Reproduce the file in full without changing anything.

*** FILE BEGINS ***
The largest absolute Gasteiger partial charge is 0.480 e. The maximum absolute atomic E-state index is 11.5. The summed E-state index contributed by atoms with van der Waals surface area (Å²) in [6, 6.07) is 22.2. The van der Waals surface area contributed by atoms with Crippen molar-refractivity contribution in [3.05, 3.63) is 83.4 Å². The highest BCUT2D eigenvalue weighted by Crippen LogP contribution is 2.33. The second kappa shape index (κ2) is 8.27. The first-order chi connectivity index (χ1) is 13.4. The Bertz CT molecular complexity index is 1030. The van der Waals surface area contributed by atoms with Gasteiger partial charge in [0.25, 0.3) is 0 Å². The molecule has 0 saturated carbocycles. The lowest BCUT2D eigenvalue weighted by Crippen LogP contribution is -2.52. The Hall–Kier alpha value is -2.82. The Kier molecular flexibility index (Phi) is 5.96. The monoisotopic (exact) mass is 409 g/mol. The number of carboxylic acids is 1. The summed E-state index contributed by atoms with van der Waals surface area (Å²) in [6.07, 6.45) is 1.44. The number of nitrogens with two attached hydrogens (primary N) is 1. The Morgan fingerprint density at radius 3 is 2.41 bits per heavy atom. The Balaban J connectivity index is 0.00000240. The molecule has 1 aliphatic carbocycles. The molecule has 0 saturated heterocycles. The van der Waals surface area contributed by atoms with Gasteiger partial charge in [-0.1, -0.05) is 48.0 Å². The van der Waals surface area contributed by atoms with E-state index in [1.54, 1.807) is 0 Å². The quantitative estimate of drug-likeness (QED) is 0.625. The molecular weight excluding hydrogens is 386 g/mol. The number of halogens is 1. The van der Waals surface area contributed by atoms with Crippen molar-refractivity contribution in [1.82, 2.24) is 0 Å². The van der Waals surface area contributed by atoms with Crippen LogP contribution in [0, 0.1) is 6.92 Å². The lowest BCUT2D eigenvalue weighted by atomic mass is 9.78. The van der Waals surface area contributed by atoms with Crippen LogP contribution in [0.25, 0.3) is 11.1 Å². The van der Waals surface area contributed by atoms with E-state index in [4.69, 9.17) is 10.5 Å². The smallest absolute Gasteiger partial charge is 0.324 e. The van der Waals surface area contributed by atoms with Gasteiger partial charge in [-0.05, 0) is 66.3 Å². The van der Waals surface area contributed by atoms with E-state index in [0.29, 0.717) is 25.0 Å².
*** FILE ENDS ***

The largest absolute Gasteiger partial charge is 0.480 e. The maximum absolute atomic E-state index is 11.5. The summed E-state index contributed by atoms with van der Waals surface area (Å²) in [6, 6.07) is 22.2. The van der Waals surface area contributed by atoms with Crippen molar-refractivity contribution in [3.05, 3.63) is 83.4 Å². The highest BCUT2D eigenvalue weighted by Crippen LogP contribution is 2.33. The second kappa shape index (κ2) is 8.27. The first-order chi connectivity index (χ1) is 13.4. The Bertz CT molecular complexity index is 1030. The van der Waals surface area contributed by atoms with Gasteiger partial charge in [0.25, 0.3) is 0 Å². The molecule has 0 saturated carbocycles. The lowest BCUT2D eigenvalue weighted by Crippen LogP contribution is -2.52. The Hall–Kier alpha value is -2.82. The Kier molecular flexibility index (Phi) is 5.96. The monoisotopic (exact) mass is 409 g/mol. The number of carboxylic acids is 1. The summed E-state index contributed by atoms with van der Waals surface area (Å²) in [6.07, 6.45) is 1.44. The number of nitrogens with two attached hydrogens (primary N) is 1. The Morgan fingerprint density at radius 3 is 2.41 bits per heavy atom. The Balaban J connectivity index is 0.00000240. The molecule has 1 aliphatic carbocycles. The molecule has 0 saturated heterocycles. The van der Waals surface area contributed by atoms with Gasteiger partial charge in [-0.1, -0.05) is 48.0 Å². The van der Waals surface area contributed by atoms with E-state index in [1.54, 1.807) is 0 Å². The quantitative estimate of drug-likeness (QED) is 0.625. The molecular weight excluding hydrogens is 386 g/mol. The number of halogens is 1. The van der Waals surface area contributed by atoms with Crippen molar-refractivity contribution in [1.82, 2.24) is 0 Å². The van der Waals surface area contributed by atoms with Crippen LogP contribution in [0, 0.1) is 6.92 Å². The lowest BCUT2D eigenvalue weighted by atomic mass is 9.78. The van der Waals surface area contributed by atoms with Crippen LogP contribution in [0.25, 0.3) is 11.1 Å². The van der Waals surface area contributed by atoms with E-state index in [4.69, 9.17) is 10.5 Å². The smallest absolute Gasteiger partial charge is 0.324 e. The van der Waals surface area contributed by atoms with Gasteiger partial charge in [-0.05, 0) is 66.3 Å². The van der Waals surface area contributed by atoms with E-state index in [0.29, 0.717) is 25.0 Å².